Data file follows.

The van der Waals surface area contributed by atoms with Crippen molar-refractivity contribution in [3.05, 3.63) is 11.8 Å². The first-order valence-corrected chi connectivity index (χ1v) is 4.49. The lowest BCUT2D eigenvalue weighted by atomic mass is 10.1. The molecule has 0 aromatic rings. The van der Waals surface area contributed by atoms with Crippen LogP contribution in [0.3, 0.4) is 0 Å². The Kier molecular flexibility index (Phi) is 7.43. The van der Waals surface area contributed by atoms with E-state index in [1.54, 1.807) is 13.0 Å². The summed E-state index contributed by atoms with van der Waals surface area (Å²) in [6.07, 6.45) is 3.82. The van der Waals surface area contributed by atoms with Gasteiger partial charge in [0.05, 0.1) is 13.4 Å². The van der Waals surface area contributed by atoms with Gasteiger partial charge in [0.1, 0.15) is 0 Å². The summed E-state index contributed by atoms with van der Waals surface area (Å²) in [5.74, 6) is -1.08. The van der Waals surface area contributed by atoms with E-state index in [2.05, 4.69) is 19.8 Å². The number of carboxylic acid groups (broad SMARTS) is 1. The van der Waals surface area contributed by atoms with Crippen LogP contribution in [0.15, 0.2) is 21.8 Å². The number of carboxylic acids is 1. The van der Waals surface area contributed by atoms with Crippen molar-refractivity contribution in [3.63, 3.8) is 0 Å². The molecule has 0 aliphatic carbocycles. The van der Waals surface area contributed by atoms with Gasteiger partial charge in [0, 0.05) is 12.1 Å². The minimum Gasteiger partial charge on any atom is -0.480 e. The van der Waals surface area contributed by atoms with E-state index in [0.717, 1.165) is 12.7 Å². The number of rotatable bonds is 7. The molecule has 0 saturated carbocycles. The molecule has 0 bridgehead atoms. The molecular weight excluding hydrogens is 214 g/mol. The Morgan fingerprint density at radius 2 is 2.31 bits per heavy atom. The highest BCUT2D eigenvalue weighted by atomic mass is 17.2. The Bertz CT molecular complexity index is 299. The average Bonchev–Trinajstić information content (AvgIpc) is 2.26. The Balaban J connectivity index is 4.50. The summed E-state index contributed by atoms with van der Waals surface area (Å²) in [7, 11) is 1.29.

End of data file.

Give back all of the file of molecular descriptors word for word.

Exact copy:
The van der Waals surface area contributed by atoms with Crippen molar-refractivity contribution in [3.05, 3.63) is 11.8 Å². The first-order valence-corrected chi connectivity index (χ1v) is 4.49. The lowest BCUT2D eigenvalue weighted by atomic mass is 10.1. The molecule has 0 aromatic rings. The van der Waals surface area contributed by atoms with Crippen LogP contribution in [0.3, 0.4) is 0 Å². The Kier molecular flexibility index (Phi) is 7.43. The van der Waals surface area contributed by atoms with E-state index in [1.54, 1.807) is 13.0 Å². The summed E-state index contributed by atoms with van der Waals surface area (Å²) in [6.07, 6.45) is 3.82. The van der Waals surface area contributed by atoms with Gasteiger partial charge in [0.05, 0.1) is 13.4 Å². The van der Waals surface area contributed by atoms with Gasteiger partial charge in [0.1, 0.15) is 0 Å². The summed E-state index contributed by atoms with van der Waals surface area (Å²) in [5.74, 6) is -1.08. The van der Waals surface area contributed by atoms with E-state index in [2.05, 4.69) is 19.8 Å². The number of carboxylic acid groups (broad SMARTS) is 1. The van der Waals surface area contributed by atoms with Crippen LogP contribution in [0.15, 0.2) is 21.8 Å². The number of carboxylic acids is 1. The van der Waals surface area contributed by atoms with Crippen molar-refractivity contribution in [3.63, 3.8) is 0 Å². The molecule has 0 aliphatic carbocycles. The van der Waals surface area contributed by atoms with Gasteiger partial charge in [0, 0.05) is 12.1 Å². The minimum Gasteiger partial charge on any atom is -0.480 e. The van der Waals surface area contributed by atoms with E-state index in [0.717, 1.165) is 12.7 Å². The number of rotatable bonds is 7. The molecule has 0 saturated carbocycles. The molecule has 0 bridgehead atoms. The molecular weight excluding hydrogens is 214 g/mol. The Morgan fingerprint density at radius 2 is 2.31 bits per heavy atom. The highest BCUT2D eigenvalue weighted by atomic mass is 17.2. The Bertz CT molecular complexity index is 299. The average Bonchev–Trinajstić information content (AvgIpc) is 2.26. The Balaban J connectivity index is 4.50. The summed E-state index contributed by atoms with van der Waals surface area (Å²) in [7, 11) is 1.29.